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The 21st century executive

Becoming a Non-Executive Director: The 101 Guide

becoming a non-executive-director

The first step to appointing a non-executive director to your company (or becoming one yourself) is understanding what the role entails. In this short guide to becoming a non-executive director, we share definitions, essential considerations, and insights on preparing for the position.

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What is a non-executive director?

Non-executive directors (NEDs) are members of the board of a company or organization but significantly are not part of the executive management team. 

While executive directors are typically company employees, NEDs provide independent oversight and constructively challenge the executive team. This independence is possible because NEDs are not involved in the company’s day-to-day operations.

Why are NEDs important?

Non-executive directors can provide specialized expertise and deep industry experience. However, the real value of this role comes from its independence from those responsible for actually running the company. This detachment gives them a vantage point from which to observe and assess the performance of the company’s executive directors.

What does independence mean for a NED?

To ensure independence, a non-executive director should have no other contractual relationship with the company. While the following are not legal requirements, they are examples of situations that may compromise the NED’s independence:

  • Being a former executive of the company.
  • Having a past contractual relationship with the company.
  • Owning shares or share options in the company.

The list is by no means exhaustive, and it could also include any relationships that compromise a NED’s ability to provide objective judgments.

Preparation for the role

If you are seeking a NED role, here are some things you can do to be prepared:

  1. Update your CV. Try to demonstrate a track record of making decisions and providing independent oversight.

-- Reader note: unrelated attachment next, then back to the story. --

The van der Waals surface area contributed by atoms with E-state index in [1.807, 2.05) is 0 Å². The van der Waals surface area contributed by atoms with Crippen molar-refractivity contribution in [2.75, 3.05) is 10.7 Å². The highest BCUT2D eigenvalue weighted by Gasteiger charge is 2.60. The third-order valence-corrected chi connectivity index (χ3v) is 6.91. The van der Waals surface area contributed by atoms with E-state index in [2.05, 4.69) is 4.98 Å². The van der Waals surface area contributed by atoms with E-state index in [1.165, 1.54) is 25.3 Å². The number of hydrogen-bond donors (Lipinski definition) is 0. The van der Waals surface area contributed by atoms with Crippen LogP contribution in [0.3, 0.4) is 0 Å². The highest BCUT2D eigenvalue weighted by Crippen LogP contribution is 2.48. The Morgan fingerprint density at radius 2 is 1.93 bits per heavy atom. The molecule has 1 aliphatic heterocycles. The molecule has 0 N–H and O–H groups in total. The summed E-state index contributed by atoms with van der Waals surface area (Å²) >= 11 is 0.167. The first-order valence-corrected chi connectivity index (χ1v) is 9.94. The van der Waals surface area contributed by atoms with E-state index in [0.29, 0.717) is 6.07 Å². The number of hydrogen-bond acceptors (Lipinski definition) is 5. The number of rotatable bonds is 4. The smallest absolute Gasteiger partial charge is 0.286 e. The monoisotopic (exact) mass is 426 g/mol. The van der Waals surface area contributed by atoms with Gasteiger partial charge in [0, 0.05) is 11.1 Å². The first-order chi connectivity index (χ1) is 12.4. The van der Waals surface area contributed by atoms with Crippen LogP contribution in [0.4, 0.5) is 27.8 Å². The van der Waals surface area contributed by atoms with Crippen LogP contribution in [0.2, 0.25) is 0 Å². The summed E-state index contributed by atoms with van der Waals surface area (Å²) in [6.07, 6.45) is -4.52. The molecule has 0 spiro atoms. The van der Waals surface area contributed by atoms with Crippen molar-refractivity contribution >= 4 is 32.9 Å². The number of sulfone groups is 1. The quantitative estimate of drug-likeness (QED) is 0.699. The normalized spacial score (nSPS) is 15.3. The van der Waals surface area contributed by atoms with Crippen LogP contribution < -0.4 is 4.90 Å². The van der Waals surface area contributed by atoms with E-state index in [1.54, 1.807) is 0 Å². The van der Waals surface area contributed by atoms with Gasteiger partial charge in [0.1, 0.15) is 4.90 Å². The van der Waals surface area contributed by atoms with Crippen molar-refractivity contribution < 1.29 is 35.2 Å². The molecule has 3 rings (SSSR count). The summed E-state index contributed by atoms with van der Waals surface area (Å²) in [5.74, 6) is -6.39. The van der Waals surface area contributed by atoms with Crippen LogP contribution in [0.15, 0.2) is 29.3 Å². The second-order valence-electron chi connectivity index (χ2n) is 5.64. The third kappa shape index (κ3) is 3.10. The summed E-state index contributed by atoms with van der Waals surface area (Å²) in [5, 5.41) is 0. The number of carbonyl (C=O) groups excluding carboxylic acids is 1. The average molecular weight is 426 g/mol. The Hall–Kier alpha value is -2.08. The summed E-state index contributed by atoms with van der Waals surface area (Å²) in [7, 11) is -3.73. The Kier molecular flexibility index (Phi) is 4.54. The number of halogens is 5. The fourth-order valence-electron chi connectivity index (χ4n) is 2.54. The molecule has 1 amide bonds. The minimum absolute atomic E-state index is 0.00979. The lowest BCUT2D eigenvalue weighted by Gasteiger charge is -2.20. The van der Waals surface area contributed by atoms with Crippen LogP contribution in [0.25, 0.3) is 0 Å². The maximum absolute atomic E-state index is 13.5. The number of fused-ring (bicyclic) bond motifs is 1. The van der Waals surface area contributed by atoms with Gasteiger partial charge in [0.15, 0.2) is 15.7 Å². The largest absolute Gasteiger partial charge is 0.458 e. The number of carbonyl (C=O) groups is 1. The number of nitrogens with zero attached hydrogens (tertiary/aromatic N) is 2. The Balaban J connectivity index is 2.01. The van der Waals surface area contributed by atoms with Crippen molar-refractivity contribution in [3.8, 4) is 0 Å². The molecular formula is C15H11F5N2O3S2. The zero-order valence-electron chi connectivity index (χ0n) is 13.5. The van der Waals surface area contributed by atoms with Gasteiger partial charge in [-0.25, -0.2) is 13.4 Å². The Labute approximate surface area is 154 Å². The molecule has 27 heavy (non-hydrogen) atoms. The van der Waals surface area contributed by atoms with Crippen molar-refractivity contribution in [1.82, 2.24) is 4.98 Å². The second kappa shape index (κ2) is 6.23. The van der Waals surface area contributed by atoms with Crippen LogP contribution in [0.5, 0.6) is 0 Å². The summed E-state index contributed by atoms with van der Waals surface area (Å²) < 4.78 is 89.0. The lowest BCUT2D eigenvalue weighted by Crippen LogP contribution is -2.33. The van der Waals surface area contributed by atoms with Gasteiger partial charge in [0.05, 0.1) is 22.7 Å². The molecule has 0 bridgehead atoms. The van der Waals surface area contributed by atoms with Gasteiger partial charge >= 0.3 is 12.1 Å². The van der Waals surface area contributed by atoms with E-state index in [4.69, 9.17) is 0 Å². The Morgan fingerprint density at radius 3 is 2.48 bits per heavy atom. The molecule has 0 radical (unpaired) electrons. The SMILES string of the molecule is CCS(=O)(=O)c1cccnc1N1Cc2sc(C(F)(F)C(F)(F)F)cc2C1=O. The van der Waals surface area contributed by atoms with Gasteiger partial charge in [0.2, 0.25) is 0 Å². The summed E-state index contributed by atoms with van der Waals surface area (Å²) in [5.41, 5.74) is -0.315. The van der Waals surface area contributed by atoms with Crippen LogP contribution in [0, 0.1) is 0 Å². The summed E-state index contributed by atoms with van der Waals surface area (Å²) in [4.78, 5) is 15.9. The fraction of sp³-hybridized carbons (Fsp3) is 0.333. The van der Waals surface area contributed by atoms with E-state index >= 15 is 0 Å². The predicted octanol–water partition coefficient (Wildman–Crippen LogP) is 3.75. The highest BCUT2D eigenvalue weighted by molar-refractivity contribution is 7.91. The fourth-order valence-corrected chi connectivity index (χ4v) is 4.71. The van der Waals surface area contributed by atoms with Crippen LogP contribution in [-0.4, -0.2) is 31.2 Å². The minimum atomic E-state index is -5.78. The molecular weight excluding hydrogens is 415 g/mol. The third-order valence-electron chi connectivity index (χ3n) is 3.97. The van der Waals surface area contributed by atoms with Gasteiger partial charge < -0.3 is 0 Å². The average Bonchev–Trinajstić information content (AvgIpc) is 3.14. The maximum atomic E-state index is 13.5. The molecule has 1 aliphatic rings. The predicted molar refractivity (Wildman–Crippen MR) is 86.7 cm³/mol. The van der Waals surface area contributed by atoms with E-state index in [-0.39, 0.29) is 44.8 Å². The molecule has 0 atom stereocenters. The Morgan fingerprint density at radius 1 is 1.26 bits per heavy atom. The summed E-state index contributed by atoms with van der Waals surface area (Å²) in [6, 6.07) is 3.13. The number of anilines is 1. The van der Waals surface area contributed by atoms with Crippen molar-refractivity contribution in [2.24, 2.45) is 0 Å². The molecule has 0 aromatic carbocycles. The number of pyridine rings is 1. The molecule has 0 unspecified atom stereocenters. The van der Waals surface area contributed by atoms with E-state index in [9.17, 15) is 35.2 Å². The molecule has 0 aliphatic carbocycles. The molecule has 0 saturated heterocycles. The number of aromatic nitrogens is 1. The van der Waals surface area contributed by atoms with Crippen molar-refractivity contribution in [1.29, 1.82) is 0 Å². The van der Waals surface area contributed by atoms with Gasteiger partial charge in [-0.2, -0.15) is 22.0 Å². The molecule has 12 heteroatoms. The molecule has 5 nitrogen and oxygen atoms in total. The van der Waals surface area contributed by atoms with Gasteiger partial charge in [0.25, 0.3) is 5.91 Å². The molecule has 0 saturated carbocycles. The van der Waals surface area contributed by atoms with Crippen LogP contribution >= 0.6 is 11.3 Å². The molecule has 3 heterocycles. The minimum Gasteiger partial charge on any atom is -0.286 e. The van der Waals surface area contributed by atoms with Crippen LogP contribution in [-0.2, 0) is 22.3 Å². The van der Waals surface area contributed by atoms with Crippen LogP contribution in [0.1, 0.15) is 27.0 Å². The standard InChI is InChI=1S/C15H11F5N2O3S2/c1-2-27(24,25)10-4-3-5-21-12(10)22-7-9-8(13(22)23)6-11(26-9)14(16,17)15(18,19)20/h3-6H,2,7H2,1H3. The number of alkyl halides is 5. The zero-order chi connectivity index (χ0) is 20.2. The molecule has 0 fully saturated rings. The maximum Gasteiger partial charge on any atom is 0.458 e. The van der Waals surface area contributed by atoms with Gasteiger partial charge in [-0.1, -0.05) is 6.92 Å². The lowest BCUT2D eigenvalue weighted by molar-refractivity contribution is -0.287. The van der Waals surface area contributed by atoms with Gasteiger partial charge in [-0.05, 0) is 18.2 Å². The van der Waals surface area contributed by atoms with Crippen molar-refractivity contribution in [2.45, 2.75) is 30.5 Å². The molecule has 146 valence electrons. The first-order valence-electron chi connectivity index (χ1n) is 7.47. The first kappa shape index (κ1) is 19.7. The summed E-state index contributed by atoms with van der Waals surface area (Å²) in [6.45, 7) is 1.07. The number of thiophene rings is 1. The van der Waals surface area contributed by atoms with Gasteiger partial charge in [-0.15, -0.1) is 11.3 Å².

2. Show you’re part of the NED scene. Join the relevant associations, write articles, attend or speak at NED events.
  3. Networking. Dive into your personal and professional network from a different perspective, and you may be able to find undiscovered or dormant opportunities.
  4. Brush up on relevant skills. Depending on your experience, you may need to upskill in finance, legal matters, or governance in your industry.
  5. Get active on LinkedIn. Update your profile, start posting content around the NED space, and start making more connections.

When applying for NED roles, you will likely find more success by identifying companies and positions that fit your experience and the type of problems you enjoy solving.

Becoming a non-executive director for the first time

Your first NED role will be the hardest to secure. The Institute of Directors recommends the following intermediate steps in the meantime:

  • Take an unpaid NED role with a charity or non-profit organization.
  • Find a mentor who is already on one or more boards. A mentor can be a great source of information, feedback, and connections.
  • Educate yourself on how boards operate, so you can “speak the language” used by boards and company governance.


NED: How well are you suited?

The critical function of a non-executive director is primarily to provide independent oversight. With this in mind, a NED must have the ability to be an independent voice who can view a company’s issues objectively and yet still maintain a constructive, collaborative approach to their role and other stakeholders. Although competitive, it can be an attractive and lucrative role to consider in the career of a strategic-minded executive.

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About the author
Elena Leralta

Working as Foreworth’s Chief Financial Officer, Elena possesses a wealth of knowledge on business management and finance owing to her over 20 years of experience working in the financial sector.

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